• Danielle Watson says:

        Where do you recommend I take it to have that diagnostic check for a low cost. I am on a tight budget right now, but I really need to find out whats wrong.

        • ChiltonDIY says:

          Danielle, here are some ideas:

          – Some auto parts stores scan for free. Try Autozone.
          – Basic scan tools just to read codes are $40.00 to $60.00. Innova has an OBD11 scan tool for around $60.00; it covers Domestic, Asian, European, Diesel, and Hybrid cars.
          – If you have an auto tech school in your area, they may work on the public’s cars and offer reduced rates. Check out their work and consider that the students are not professionals.

  2. Carrie says:

    I have a ’93 Ford Escort with 47,000 miles. Once when I was in the middle of traffic (in a turning lane stopped and ready to go left), my car completely shut off and would not turn over. I had to get it towed. When I got my inspection, we fixed a faulty idle air intake valve and reattached a disconnected hose. I think that solved the idling-then-stopping problem. Then, I got some body work done and the mechanic unplugged the battery. When he plugged it back in, I heard the buzzing you describe as my fuel pump working (apparently that happens when you reconnect the battery). That was 2 weeks ago.

    The sound actually startled me, as it has never done that before. Is it normal for me to never get that buzzing when I turn the car to ON without starting it? Just today I was heading up a hill, and suddenly I got a slight clanging under my driver’s side and the car seemed to not want to go. I’m wondering if it’s a sign of a faulty fuel pump (that’s the only time I felt like she wasn’t getting adequate power) or if it’s because I may have eased off the gas, thereby keeping the car in a low gear, then gunned it a bit and the low gear wasn’t ready to handle it. What do you think? Fuel pump problems? Car inspection was 2 months ago, and the fuel filter was changed then. I don’t know if they check fuel pumps during inspection though.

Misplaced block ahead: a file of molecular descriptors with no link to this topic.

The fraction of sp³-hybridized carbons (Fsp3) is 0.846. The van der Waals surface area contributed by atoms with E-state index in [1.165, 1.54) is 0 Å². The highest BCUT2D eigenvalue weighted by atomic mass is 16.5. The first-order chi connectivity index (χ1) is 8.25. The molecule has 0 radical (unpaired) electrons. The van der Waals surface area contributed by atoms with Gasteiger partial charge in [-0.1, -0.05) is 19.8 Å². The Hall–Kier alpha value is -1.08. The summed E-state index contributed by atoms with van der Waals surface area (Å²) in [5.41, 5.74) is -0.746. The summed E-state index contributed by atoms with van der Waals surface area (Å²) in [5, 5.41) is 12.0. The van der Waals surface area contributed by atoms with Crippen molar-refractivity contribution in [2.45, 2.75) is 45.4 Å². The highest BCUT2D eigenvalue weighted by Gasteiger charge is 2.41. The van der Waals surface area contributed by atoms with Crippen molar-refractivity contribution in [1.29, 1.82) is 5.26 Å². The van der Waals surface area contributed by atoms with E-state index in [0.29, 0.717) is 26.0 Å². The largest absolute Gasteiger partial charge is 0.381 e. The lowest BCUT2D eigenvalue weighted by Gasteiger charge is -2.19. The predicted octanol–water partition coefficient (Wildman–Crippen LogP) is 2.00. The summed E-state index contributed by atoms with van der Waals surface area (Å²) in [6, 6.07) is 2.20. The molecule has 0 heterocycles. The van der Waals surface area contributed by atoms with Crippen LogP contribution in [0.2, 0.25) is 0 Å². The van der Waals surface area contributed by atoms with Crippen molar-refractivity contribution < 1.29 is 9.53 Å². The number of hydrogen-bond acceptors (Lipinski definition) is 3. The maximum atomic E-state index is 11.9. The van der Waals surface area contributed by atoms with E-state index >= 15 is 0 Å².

3. Nicole says:

    Have a 97 acura RL car stopped on me at a Red light early in the morning. I started it right up and ran and errand parked car and it would not start again…I ran out of gas three days before. Is this a fuel pump, relay, or filter problem. Tow truck guy said this.

    • ChiltonDIY says:

      Hi Nicole. It may be a filter problem; do you run the fuel down close to E often? Have you changed the fuel filter? It should be changed at 60,000 miles. I like to change my filter every 30,000 miles.
      Import vehicles don’t seem to have as many problems with fuel pumps as domestics do.
      I would have the vehicle scanned to see if the PCM/ECM recorded a malfunction in the fuel system or ignition system.

  4. Elizabeth says:

    I have a 2000 Chevy Malibu that stalled while driving the other day. I assumed I ran out of gas (I was very low) but even after filling it up to half a tank it wouldn’t start. I did quite a bit of research and after resetting the anti-theft system the car will start, but it doesn’t stay on and putting the gas peddle to the floor does nothing. My dad suspects that running out of gas clogged the fuel filter, and not the fuel pump just because the car WILL start. Do you have any thoughts?

    • ChiltonDIY says:

      Hi Elizabeth.

      Verify it is a fuel problem:
      – Scan for diagnostic trouble codes
      – Check the fuel pressure. You can find the correct fuel pressure specification in your ChiltonDIY by following this path: PATH: Engine Mechanical > Specifications > Gasoline Engine Tune-Up Specifications.
      – Check/replace the external fuel filter. If you suspect the fuel sender/pump screen that means the fuel tank will need to be removed. I would replace the fuel pump at the same time.